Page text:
Genesis 38:24-30

24 And it came to pass, about three months after, that Judah was told, saying, “Tamar your daughter-in-law has played the harlot; furthermore she is with child by harlotry.” So Judah said, “Bring her out and let her be burned!”

25 When she was brought out, she sent to her father-in-law, saying, “By the man to whom these belong, I am with child.” And she said, “Please determine whose these are—the signet and cord, and staff.”

26 So Judah acknowledged them and said, “She has been more righteous than I, because I did not give her to Shelah my son.” And he never knew her again.

27 Now it came to pass, at the time for giving birth, that behold, twins were in her womb.

28 And so it was, when she was giving birth, that the one put out his hand; and the midwife took a scarlet thread and bound it on his hand, saying, “This one came out first.”

29 Then it happened, as he drew back his hand, that his brother came out unexpectedly; and she said, “How did you break through? This breach be upon you!” Therefore his name was called Perez.

30 Afterward his brother came out who had the scarlet thread on his hand. And his name was called Zerah.

Even though Tamar was living back in her own father’s home, she was still under Judah’s authority, nominally engaged to his son Shelah. The penalty for adultery in such a case, even in an ungodly society like that of Canaan, was death, as may be observed in the Code of Hammurabi and other ancient codes. In all such systems there seems to have been a double standard, with much more severe penalties being imposed on the woman than on the man, evidently on the basis of the shame attached to a man having some other man’s child born in his family. — Morris, page 555.


The midwife attending the birth first saw a tiny hand emerge and, in order to keep the twins distinct, assuming this one would be born first, she tied a scarlet thread on his hand. But then, surprisingly, his hand drew back, and the other twin forged ahead and came out first. The latter was named Perez, meaning “breaking-through,” in token of the manner of his birth. The other was named Zerah, meaning “rising.” It was he on whose hand had been tied the scarlet thread.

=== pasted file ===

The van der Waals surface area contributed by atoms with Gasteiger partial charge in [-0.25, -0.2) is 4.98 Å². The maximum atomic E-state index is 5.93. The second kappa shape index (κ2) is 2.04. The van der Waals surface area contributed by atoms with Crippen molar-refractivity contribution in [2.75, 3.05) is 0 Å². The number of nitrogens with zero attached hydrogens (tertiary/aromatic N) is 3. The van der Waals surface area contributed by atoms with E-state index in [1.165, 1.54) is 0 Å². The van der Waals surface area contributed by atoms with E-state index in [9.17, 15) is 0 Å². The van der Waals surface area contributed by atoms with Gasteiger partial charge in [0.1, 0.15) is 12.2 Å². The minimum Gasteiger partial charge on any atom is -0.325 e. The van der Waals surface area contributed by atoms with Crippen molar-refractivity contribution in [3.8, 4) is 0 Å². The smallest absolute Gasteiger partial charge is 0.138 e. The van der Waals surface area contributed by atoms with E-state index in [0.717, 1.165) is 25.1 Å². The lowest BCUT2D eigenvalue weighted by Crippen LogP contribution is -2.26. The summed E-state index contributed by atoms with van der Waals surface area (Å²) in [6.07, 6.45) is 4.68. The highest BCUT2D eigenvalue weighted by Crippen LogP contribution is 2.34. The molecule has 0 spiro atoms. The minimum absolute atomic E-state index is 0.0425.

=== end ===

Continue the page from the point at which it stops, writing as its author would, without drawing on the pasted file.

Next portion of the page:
Tamar, therefore, had the distinction of being one of the few women whose names are listed in the official genealogy of Jesus (Matthew 1:3). The others were Rahab, Ruth, and the one who had been thew wife of Uriah, that is, Bathsheba (Matthew 1:5-6). It is remarkable that all four of these women were non-Jews … Tamar was a Canaanite, Rahab a native of Jericho and thus presumably also a Canaanite, Ruth was a Moabitess, and Bathsheba probably a Hittite (at least by marriage to Uriah, if not by birth. — Morris, pages 556-557.


Judah’s “turning-point” comes when Tamar reveals that he is in fact the father, whereupon Judah is resolutely (and very publicly!) confronted with his sins—namely: (1) his failure to show compassion and do his “duty” towards Tamar (as well as his son Er) by giving her to Shelah as his wife; (2) his engaging in illicit sex with a harlot (as he thought Tamar to be); and (3) his hypocrisy in mercilessly calling for the execution of Tamar (and her baby) for the very same sin he committed—with her, as he now realizes. Expressive of his contrition, Judah declares that Tamar “is more righteous than I”—which comparison is, of course, relative—that is to say, Tamar was more righteous than Judah in the drama of this chapter, but certainly not perfectly righteous, for though the conception of a son from Judah’s line was her right, the way in which she went about ensuring that conception was still sinful. God, nonetheless, “causes all things to work together for good … to those who are called according to His purpose” (Romans 8:28), and from Tamar’s conception are born twins, Perez and Zerah, from the former of whom would descend Jesus, the culmination of the Path of Redemption here being laid. — Wechsler, page 251.

This entry was posted in Genesis. Bookmark the permalink.